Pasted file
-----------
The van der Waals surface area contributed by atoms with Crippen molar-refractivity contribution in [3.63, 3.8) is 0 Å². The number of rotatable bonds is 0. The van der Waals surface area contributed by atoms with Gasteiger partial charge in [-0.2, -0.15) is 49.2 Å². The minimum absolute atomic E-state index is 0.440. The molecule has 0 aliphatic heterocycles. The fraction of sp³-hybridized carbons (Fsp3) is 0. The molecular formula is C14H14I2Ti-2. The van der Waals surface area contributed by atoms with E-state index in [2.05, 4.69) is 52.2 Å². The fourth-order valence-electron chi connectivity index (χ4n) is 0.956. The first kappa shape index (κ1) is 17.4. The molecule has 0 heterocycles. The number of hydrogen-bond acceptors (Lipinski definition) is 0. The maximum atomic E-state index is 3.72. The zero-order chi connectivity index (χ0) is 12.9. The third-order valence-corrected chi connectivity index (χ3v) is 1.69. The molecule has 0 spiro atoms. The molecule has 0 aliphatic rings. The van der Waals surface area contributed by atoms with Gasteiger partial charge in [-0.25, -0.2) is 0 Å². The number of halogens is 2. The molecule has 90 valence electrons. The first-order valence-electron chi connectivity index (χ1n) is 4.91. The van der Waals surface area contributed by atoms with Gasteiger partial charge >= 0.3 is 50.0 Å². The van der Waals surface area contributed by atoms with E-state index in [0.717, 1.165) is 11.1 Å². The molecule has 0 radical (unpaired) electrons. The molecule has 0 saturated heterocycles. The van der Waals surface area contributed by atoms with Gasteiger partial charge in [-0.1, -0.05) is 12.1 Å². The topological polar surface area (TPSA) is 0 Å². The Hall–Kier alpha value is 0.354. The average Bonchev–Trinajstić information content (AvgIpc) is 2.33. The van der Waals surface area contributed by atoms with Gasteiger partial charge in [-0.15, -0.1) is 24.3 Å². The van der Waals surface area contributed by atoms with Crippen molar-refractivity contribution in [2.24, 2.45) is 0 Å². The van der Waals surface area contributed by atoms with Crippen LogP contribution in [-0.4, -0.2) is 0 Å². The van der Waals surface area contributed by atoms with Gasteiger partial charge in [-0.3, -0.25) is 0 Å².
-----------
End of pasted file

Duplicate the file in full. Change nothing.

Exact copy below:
The van der Waals surface area contributed by atoms with Crippen molar-refractivity contribution in [3.63, 3.8) is 0 Å². The number of rotatable bonds is 0. The van der Waals surface area contributed by atoms with Gasteiger partial charge in [-0.2, -0.15) is 49.2 Å². The minimum absolute atomic E-state index is 0.440. The molecule has 0 aliphatic heterocycles. The fraction of sp³-hybridized carbons (Fsp3) is 0. The molecular formula is C14H14I2Ti-2. The van der Waals surface area contributed by atoms with E-state index in [2.05, 4.69) is 52.2 Å². The fourth-order valence-electron chi connectivity index (χ4n) is 0.956. The first kappa shape index (κ1) is 17.4. The molecule has 0 heterocycles. The number of hydrogen-bond acceptors (Lipinski definition) is 0. The maximum atomic E-state index is 3.72. The zero-order chi connectivity index (χ0) is 12.9. The third-order valence-corrected chi connectivity index (χ3v) is 1.69. The molecule has 0 spiro atoms. The molecule has 0 aliphatic rings. The van der Waals surface area contributed by atoms with Gasteiger partial charge in [-0.25, -0.2) is 0 Å². The number of halogens is 2. The molecule has 90 valence electrons. The first-order valence-electron chi connectivity index (χ1n) is 4.91. The van der Waals surface area contributed by atoms with Gasteiger partial charge >= 0.3 is 50.0 Å². The van der Waals surface area contributed by atoms with E-state index in [0.717, 1.165) is 11.1 Å². The molecule has 0 radical (unpaired) electrons. The molecule has 0 saturated heterocycles. The van der Waals surface area contributed by atoms with Gasteiger partial charge in [-0.1, -0.05) is 12.1 Å². The topological polar surface area (TPSA) is 0 Å². The Hall–Kier alpha value is 0.354. The average Bonchev–Trinajstić information content (AvgIpc) is 2.33. The van der Waals surface area contributed by atoms with Gasteiger partial charge in [-0.15, -0.1) is 24.3 Å². The van der Waals surface area contributed by atoms with Crippen molar-refractivity contribution in [2.24, 2.45) is 0 Å². The van der Waals surface area contributed by atoms with Crippen LogP contribution in [-0.4, -0.2) is 0 Å². The van der Waals surface area contributed by atoms with Gasteiger partial charge in [-0.3, -0.25) is 0 Å².